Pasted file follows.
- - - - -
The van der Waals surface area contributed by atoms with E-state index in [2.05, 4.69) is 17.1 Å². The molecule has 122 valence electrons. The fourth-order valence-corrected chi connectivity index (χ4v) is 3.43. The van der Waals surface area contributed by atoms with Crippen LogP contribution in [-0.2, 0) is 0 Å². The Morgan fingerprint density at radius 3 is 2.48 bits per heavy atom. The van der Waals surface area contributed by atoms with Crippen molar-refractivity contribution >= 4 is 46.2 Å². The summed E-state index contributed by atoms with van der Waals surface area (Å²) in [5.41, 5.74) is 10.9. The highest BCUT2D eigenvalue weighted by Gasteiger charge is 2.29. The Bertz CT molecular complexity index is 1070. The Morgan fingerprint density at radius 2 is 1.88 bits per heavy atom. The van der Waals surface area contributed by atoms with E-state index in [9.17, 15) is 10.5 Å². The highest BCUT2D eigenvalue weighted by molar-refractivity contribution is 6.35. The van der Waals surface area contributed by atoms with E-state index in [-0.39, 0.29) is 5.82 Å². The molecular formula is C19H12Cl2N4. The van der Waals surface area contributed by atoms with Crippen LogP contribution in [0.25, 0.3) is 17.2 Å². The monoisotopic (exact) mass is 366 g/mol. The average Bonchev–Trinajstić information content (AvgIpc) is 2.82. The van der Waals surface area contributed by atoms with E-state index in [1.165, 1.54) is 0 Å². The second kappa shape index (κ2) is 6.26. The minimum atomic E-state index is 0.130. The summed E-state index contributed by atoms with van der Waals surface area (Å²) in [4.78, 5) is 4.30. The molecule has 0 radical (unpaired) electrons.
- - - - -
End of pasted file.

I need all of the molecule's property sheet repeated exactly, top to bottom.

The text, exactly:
The van der Waals surface area contributed by atoms with E-state index in [2.05, 4.69) is 17.1 Å². The molecule has 122 valence electrons. The fourth-order valence-corrected chi connectivity index (χ4v) is 3.43. The van der Waals surface area contributed by atoms with Crippen LogP contribution in [-0.2, 0) is 0 Å². The Morgan fingerprint density at radius 3 is 2.48 bits per heavy atom. The van der Waals surface area contributed by atoms with Crippen molar-refractivity contribution >= 4 is 46.2 Å². The summed E-state index contributed by atoms with van der Waals surface area (Å²) in [5.41, 5.74) is 10.9. The highest BCUT2D eigenvalue weighted by Gasteiger charge is 2.29. The Bertz CT molecular complexity index is 1070. The Morgan fingerprint density at radius 2 is 1.88 bits per heavy atom. The van der Waals surface area contributed by atoms with E-state index in [9.17, 15) is 10.5 Å². The highest BCUT2D eigenvalue weighted by molar-refractivity contribution is 6.35. The van der Waals surface area contributed by atoms with E-state index in [-0.39, 0.29) is 5.82 Å². The molecular formula is C19H12Cl2N4. The van der Waals surface area contributed by atoms with Crippen LogP contribution in [0.25, 0.3) is 17.2 Å². The monoisotopic (exact) mass is 366 g/mol. The average Bonchev–Trinajstić information content (AvgIpc) is 2.82. The van der Waals surface area contributed by atoms with E-state index in [1.165, 1.54) is 0 Å². The second kappa shape index (κ2) is 6.26. The minimum atomic E-state index is 0.130. The summed E-state index contributed by atoms with van der Waals surface area (Å²) in [4.78, 5) is 4.30. The molecule has 0 radical (unpaired) electrons.